Micro Week is about more than tiny homes. We're thinking small in virtually every way possible, including city planning. Here we take a survey of some of the smallest towns in the Bay Area, many of them also some of the itty bittiest in the entire state of California.
However minuscule, each town has a story to tell, a reason earlier Californians settled there in the first place and reasons modern Californians continue on there still.
It can be difficult to gauge the population of towns this size: If someone lives five miles outside the town limits but comes in to work and pick up their mail there every day, do we count them in the town's population or not? A town like Marshall may have as many as 200 people or as few as 50. We did our best to nail down some figures, but populations can change a lot in between censuses.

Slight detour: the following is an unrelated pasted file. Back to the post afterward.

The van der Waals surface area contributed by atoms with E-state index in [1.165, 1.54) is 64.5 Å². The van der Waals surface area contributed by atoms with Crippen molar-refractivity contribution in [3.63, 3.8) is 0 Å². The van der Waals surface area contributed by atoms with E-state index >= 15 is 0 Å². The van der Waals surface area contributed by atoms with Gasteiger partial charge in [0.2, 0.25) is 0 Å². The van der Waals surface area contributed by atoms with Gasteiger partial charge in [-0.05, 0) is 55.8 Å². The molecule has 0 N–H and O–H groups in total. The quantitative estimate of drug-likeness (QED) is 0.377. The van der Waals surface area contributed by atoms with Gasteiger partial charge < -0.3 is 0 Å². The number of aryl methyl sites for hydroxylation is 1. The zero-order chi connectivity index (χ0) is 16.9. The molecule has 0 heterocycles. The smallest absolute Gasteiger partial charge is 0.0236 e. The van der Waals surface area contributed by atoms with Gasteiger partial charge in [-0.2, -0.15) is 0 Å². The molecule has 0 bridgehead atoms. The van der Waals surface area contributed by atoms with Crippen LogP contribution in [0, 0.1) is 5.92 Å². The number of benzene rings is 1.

Two towns get honorable mentions: First, the town of Holy City, founded by a cult leader in Santa Clara County in 1919 as a white supremacist stronghold. It's been abandoned for decades and bought and sold wholesale many times, including just a month ago (for a reported $21 billion). There's no official population, but there may yet be some squatters.
Additionally, Bolinas is too big to quite make the list, but deserves special mention for its recluse reputation, doing away with even road signs and to keep out of towners (and developers) at arm's length.